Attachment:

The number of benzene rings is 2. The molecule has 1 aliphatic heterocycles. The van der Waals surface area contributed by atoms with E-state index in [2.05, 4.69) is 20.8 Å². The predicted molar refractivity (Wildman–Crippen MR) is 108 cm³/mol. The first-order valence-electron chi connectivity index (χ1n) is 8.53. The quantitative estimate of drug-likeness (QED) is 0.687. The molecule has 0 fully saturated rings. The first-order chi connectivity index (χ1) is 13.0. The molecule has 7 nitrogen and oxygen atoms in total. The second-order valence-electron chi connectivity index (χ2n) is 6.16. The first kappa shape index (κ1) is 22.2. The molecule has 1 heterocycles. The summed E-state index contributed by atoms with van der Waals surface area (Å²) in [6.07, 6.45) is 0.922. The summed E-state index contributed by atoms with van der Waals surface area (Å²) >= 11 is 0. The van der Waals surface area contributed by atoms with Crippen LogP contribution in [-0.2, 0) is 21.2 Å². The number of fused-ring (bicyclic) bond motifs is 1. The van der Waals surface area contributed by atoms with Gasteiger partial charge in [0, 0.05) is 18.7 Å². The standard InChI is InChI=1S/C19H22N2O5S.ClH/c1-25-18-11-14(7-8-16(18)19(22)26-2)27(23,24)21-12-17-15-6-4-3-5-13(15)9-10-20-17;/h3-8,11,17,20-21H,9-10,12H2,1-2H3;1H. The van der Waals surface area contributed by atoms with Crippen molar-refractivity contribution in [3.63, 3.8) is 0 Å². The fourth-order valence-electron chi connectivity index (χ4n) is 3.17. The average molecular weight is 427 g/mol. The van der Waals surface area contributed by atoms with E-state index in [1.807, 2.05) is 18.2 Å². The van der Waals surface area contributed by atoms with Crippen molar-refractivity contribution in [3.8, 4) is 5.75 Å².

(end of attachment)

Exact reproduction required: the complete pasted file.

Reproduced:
The number of benzene rings is 2. The molecule has 1 aliphatic heterocycles. The van der Waals surface area contributed by atoms with E-state index in [2.05, 4.69) is 20.8 Å². The predicted molar refractivity (Wildman–Crippen MR) is 108 cm³/mol. The first-order valence-electron chi connectivity index (χ1n) is 8.53. The quantitative estimate of drug-likeness (QED) is 0.687. The molecule has 0 fully saturated rings. The first-order chi connectivity index (χ1) is 13.0. The molecule has 7 nitrogen and oxygen atoms in total. The second-order valence-electron chi connectivity index (χ2n) is 6.16. The first kappa shape index (κ1) is 22.2. The molecule has 1 heterocycles. The summed E-state index contributed by atoms with van der Waals surface area (Å²) in [6.07, 6.45) is 0.922. The summed E-state index contributed by atoms with van der Waals surface area (Å²) >= 11 is 0. The van der Waals surface area contributed by atoms with Crippen LogP contribution in [-0.2, 0) is 21.2 Å². The number of fused-ring (bicyclic) bond motifs is 1. The van der Waals surface area contributed by atoms with Gasteiger partial charge in [0, 0.05) is 18.7 Å². The standard InChI is InChI=1S/C19H22N2O5S.ClH/c1-25-18-11-14(7-8-16(18)19(22)26-2)27(23,24)21-12-17-15-6-4-3-5-13(15)9-10-20-17;/h3-8,11,17,20-21H,9-10,12H2,1-2H3;1H. The van der Waals surface area contributed by atoms with Crippen molar-refractivity contribution in [3.63, 3.8) is 0 Å². The fourth-order valence-electron chi connectivity index (χ4n) is 3.17. The average molecular weight is 427 g/mol. The van der Waals surface area contributed by atoms with E-state index in [1.807, 2.05) is 18.2 Å². The van der Waals surface area contributed by atoms with Crippen molar-refractivity contribution in [3.8, 4) is 5.75 Å².